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2015 NCAA Tournament: The X stands alone

After the first weekend of the NCAA Tournament, Xavier is the lone team remaining from the Big East. Here's a look at how the Musketeers got here and a glimpse of what's to come.

John David Mercer-USA TODAY Sports

Hey, Matt Stainbrook. Your team just made it to its first Sweet 16 since 2012 and is the last of Big East team to still be playing after the first weekend of the country's favorite tournament. How do you feel?

Seems about right.

Stainbrook and his fellow X-Men were already riding quite a bit of momentum into the NCAA Tournament, after a surprise run to the Big East title game. Now, the Musketeers have won five of their last six games and are the final torch-bearers for the conference.

The Musketeers are not strangers to this leg of the tournament journey. From 2008 to 2012, they made it to the Sweet 16 three times, including a surprise run as the No. 10 seed in 2012.

But we're here to talk about the more recent past. Specifically, the last 90 hours.

First round fatality

In its first matchup of the weekend, Xavier got a date with 11th-seed Ole Miss, which somehow rallied past BYU in one of the four play-in games. The Rebels, just two days removed from a scoring marathon, were simply no match for the Musketeers, who appeared to have gotten over their heartbreaking loss to Villanova in the Big East championship. Xavier opened the game on a 16-5 run and never really looked back en route to a 76-57 win. It led by 12 at halftime and would go on to lead by as many as 20 in the second half. It was quite the change of pace for the first day of the tourney, which featured nine games decided by four points or less.

Stainbrook and Dee Davis were the stars of the day. Stainbrook showed off his ability to finish around the rim, clean the glass and pass out of the post, essentially emptying his entire utility belt all over the Rebels. He finished with 20 points, nine rebounds and five assists. Davis added in 17 points, including four 3-pointers, helping the Musketeers to a 30-18 scoring advantage from beyond the arc.

James Farr teamed up with Stainbrook on the interior, as did Jalen Reynolds, who played an important role in both games. Farr Windexed his way to 13 rebounds and Reynolds tallied six points and five rebounds off the bench. With their help, Xavier held a 44-39 advantage on the boards.

Xavier's ability to establish an inside presence was key, as it led to plenty of additional scoring opportunities at the free-throw line. Xavier attempted 21 foul shots and made 14. Meanwhile, Ole Miss shied away from the paint and managed to get to the line for only five attempts. In addition, Xavier's front line showed a wwillingnessto pass, with Stainbrook, Farr, Trevon Bluiett and Reynolds combining for 10 of the team's 17 assists.

Dropping Cinderella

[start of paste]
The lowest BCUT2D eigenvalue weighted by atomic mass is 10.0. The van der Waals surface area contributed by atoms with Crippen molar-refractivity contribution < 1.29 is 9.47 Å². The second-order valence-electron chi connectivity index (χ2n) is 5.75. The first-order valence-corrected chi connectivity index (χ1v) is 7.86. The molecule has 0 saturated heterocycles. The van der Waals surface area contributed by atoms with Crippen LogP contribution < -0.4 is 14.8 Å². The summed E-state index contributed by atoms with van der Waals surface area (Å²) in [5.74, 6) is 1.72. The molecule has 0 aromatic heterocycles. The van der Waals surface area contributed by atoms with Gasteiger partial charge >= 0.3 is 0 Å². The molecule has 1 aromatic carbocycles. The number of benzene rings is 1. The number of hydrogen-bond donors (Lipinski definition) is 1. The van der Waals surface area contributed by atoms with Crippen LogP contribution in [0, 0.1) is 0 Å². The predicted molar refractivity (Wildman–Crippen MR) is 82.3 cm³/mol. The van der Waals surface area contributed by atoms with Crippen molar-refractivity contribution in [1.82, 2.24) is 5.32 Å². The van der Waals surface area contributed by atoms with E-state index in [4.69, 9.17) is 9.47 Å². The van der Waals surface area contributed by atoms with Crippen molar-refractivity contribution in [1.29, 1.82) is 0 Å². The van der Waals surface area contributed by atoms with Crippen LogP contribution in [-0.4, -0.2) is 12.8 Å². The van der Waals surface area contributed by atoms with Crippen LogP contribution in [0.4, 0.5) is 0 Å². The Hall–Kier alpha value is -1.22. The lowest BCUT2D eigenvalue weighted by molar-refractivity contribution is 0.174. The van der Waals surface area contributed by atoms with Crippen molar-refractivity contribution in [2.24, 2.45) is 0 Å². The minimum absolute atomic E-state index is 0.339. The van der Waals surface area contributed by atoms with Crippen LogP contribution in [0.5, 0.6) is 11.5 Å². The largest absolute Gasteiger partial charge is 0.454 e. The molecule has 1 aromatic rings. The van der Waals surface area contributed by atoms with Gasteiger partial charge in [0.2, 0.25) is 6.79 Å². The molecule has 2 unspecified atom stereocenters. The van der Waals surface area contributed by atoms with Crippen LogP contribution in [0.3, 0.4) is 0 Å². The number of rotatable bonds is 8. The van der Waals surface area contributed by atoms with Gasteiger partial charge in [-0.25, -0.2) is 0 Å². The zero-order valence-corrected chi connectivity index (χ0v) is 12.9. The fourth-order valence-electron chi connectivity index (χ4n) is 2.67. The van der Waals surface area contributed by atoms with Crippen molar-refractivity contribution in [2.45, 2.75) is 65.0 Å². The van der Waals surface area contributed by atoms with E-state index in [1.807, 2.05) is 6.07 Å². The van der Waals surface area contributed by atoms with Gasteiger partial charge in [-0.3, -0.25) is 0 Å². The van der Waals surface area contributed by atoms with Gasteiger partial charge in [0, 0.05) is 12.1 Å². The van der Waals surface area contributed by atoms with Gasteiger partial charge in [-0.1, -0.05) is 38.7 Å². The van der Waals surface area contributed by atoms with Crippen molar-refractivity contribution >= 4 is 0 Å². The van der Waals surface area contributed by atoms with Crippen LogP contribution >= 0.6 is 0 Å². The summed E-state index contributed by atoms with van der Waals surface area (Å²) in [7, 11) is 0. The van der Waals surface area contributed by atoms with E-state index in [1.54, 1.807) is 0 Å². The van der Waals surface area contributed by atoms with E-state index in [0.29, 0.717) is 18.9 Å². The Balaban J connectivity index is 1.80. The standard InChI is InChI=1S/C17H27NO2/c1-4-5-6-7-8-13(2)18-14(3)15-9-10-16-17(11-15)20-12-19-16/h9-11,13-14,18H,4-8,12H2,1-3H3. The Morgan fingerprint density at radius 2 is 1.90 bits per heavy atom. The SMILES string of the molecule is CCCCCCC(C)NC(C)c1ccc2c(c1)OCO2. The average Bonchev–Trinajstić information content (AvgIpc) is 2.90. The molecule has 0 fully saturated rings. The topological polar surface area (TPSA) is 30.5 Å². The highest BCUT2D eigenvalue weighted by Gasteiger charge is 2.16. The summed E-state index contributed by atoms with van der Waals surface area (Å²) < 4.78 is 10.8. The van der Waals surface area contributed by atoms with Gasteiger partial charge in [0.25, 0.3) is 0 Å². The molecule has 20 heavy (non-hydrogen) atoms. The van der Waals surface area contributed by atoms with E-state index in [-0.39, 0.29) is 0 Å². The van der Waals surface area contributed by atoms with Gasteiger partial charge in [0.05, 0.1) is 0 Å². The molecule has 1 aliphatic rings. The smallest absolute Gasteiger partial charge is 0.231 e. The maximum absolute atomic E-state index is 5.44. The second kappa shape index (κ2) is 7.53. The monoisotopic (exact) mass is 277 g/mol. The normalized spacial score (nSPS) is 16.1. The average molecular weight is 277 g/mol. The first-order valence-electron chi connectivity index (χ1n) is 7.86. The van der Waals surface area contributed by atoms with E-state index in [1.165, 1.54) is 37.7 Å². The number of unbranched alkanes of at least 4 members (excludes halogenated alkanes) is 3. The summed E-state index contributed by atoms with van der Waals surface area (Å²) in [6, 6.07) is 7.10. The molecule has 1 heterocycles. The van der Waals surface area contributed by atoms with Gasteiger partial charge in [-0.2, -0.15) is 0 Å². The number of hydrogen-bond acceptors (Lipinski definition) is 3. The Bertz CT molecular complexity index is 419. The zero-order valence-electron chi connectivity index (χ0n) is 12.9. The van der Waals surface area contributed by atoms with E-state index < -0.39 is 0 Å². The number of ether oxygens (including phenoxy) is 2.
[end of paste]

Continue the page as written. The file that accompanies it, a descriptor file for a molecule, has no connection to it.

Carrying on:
Georgia State's R.J. Hunter had the most memorable shot of the first weekend, and likely the entire tournament. His parking-lot range buzzer-beater on Thursday lifted the 14th-seed Panthers to a stunning 57-56 upset win over Big 12 powerhouse Baylor.

It appears that Xavier did not receive the memo about Georgia State's fairy tale run. To be fair, it was not as easy a win as they had against Ole Miss, but the Musketeers once again started strong, opening the game on a 15-4 run, and then never trailed again.

However, they did get a scare early in the second half. They only had a four-point edge at the break and that lead was sliced down in the first five minutes of the second stanza, with Georgia State tying the game three times. But Xavier used a 16-6 run from the 15-minute mark onward to assert its dominance and turn the Panthers' upset dream into a nightmare.

Dee Davis sparked the critical run with a layup, part of his 15 points. He was the only Musketeer to score in double figures in both games of the first round. Myles Davis was a 3-point assassin against Georgia State, drilling five 3-pointers and finishing with 17 points in 29 minutes off the bench.

The limelight was really on Jalen Reynolds, however, as he mashed his way to 21 points, putting in 8-of-9 from the floor and all five attempts at the free throw line. Thanks enitrely to Reynolds and Myles Davis, the Musketeers owned a 38-19 scoring edge from reserves, exhibiting a depth that could prove exceptionally useful in the next round.

Just like in the first game, Xavier's clear dominance on the inside led to some impressive statistical advantages, if numbers are your thing. The Musketeers owned a 22-9 scoring edge from the free-throw line. In fact, they took nearly twice as many foul shots (25) as Georgia State (13). They also won the battle of the boards once again, securing 23 to the Panthers' 12.

One area that needs to be cleaned up from both early contests is ball control. Xavier was victorious twice despite having more turnovers than its opponent each time on the floor. It was a minuscule difference against Ole Miss (10-8), but against Georgia State, it was more of an issue (14-8).

What's next?

Just like Lily James, Xavier must now take over the role of Cinderella, as it will face off with No. 2 seed Arizona in Los Angeles as part of the Sweet 16 on Thursday. This will be the first-ever meeting between the two programs. They had two opponents in common this season, with each facing Missouri and UTEP. Xavier lost to UTEP in the Wooden Legacy and routed Missouri on the road. Arizona topped both teams, playing the Tigers in the EA Sports Maui Invitational and UTEP in El Paso.